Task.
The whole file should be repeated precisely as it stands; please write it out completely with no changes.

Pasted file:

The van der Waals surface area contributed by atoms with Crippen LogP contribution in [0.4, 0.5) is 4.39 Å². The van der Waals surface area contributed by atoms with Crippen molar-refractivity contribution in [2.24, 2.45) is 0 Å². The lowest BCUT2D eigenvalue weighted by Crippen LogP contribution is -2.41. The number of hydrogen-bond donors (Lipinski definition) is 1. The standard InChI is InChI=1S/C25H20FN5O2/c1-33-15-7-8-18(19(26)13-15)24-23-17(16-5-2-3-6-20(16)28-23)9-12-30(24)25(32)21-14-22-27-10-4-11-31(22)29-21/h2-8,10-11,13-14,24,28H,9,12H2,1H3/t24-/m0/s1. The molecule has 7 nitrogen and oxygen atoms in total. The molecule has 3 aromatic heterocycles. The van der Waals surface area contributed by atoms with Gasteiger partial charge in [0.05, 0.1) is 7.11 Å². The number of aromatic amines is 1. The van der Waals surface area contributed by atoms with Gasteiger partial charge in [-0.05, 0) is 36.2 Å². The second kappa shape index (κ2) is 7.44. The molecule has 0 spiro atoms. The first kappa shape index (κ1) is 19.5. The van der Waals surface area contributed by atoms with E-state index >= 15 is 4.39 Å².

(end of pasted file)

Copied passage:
The van der Waals surface area contributed by atoms with Crippen LogP contribution in [0.4, 0.5) is 4.39 Å². The van der Waals surface area contributed by atoms with Crippen molar-refractivity contribution in [2.24, 2.45) is 0 Å². The lowest BCUT2D eigenvalue weighted by Crippen LogP contribution is -2.41. The number of hydrogen-bond donors (Lipinski definition) is 1. The standard InChI is InChI=1S/C25H20FN5O2/c1-33-15-7-8-18(19(26)13-15)24-23-17(16-5-2-3-6-20(16)28-23)9-12-30(24)25(32)21-14-22-27-10-4-11-31(22)29-21/h2-8,10-11,13-14,24,28H,9,12H2,1H3/t24-/m0/s1. The molecule has 7 nitrogen and oxygen atoms in total. The molecule has 3 aromatic heterocycles. The van der Waals surface area contributed by atoms with Gasteiger partial charge in [0.05, 0.1) is 7.11 Å². The number of aromatic amines is 1. The van der Waals surface area contributed by atoms with Gasteiger partial charge in [-0.05, 0) is 36.2 Å². The second kappa shape index (κ2) is 7.44. The molecule has 0 spiro atoms. The first kappa shape index (κ1) is 19.5. The van der Waals surface area contributed by atoms with E-state index >= 15 is 4.39 Å².